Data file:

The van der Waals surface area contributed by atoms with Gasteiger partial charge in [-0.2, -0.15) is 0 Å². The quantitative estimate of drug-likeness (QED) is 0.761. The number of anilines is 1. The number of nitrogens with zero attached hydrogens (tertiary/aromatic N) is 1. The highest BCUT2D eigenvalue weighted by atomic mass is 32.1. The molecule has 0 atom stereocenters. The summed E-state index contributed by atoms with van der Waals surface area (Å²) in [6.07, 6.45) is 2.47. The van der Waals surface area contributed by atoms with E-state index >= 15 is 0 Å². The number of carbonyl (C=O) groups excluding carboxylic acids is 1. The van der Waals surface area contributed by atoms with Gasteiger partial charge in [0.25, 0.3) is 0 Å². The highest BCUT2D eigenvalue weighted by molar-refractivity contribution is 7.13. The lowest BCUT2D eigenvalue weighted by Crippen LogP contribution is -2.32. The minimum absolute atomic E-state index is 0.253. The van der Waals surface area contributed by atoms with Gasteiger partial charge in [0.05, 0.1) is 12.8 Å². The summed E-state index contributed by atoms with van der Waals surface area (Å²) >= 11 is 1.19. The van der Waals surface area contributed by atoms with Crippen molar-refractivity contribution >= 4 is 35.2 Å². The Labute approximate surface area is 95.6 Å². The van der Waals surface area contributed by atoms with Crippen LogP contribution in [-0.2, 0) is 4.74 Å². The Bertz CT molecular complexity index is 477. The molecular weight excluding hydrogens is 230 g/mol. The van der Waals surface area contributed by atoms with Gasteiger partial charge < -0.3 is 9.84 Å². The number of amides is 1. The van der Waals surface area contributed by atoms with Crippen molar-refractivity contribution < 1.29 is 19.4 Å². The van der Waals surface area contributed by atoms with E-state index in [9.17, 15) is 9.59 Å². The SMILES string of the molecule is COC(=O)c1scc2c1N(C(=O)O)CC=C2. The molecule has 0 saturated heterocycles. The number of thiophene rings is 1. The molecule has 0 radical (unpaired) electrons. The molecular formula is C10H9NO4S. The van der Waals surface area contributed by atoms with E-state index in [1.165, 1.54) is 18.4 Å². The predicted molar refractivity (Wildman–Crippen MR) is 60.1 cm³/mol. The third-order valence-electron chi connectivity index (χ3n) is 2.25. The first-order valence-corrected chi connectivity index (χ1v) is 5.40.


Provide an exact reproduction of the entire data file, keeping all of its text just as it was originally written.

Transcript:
The van der Waals surface area contributed by atoms with Gasteiger partial charge in [-0.2, -0.15) is 0 Å². The quantitative estimate of drug-likeness (QED) is 0.761. The number of anilines is 1. The number of nitrogens with zero attached hydrogens (tertiary/aromatic N) is 1. The highest BCUT2D eigenvalue weighted by atomic mass is 32.1. The molecule has 0 atom stereocenters. The summed E-state index contributed by atoms with van der Waals surface area (Å²) in [6.07, 6.45) is 2.47. The van der Waals surface area contributed by atoms with E-state index >= 15 is 0 Å². The number of carbonyl (C=O) groups excluding carboxylic acids is 1. The van der Waals surface area contributed by atoms with Gasteiger partial charge in [0.25, 0.3) is 0 Å². The highest BCUT2D eigenvalue weighted by molar-refractivity contribution is 7.13. The lowest BCUT2D eigenvalue weighted by Crippen LogP contribution is -2.32. The minimum absolute atomic E-state index is 0.253. The van der Waals surface area contributed by atoms with Gasteiger partial charge in [0.05, 0.1) is 12.8 Å². The summed E-state index contributed by atoms with van der Waals surface area (Å²) >= 11 is 1.19. The van der Waals surface area contributed by atoms with Crippen molar-refractivity contribution >= 4 is 35.2 Å². The Labute approximate surface area is 95.6 Å². The van der Waals surface area contributed by atoms with Crippen LogP contribution in [-0.2, 0) is 4.74 Å². The Bertz CT molecular complexity index is 477. The molecular weight excluding hydrogens is 230 g/mol. The van der Waals surface area contributed by atoms with Gasteiger partial charge < -0.3 is 9.84 Å². The number of amides is 1. The van der Waals surface area contributed by atoms with Crippen molar-refractivity contribution < 1.29 is 19.4 Å². The van der Waals surface area contributed by atoms with E-state index in [9.17, 15) is 9.59 Å². The SMILES string of the molecule is COC(=O)c1scc2c1N(C(=O)O)CC=C2. The molecule has 0 saturated heterocycles. The number of thiophene rings is 1. The molecule has 0 radical (unpaired) electrons. The molecular formula is C10H9NO4S. The van der Waals surface area contributed by atoms with E-state index in [1.165, 1.54) is 18.4 Å². The predicted molar refractivity (Wildman–Crippen MR) is 60.1 cm³/mol. The third-order valence-electron chi connectivity index (χ3n) is 2.25. The first-order valence-corrected chi connectivity index (χ1v) is 5.40.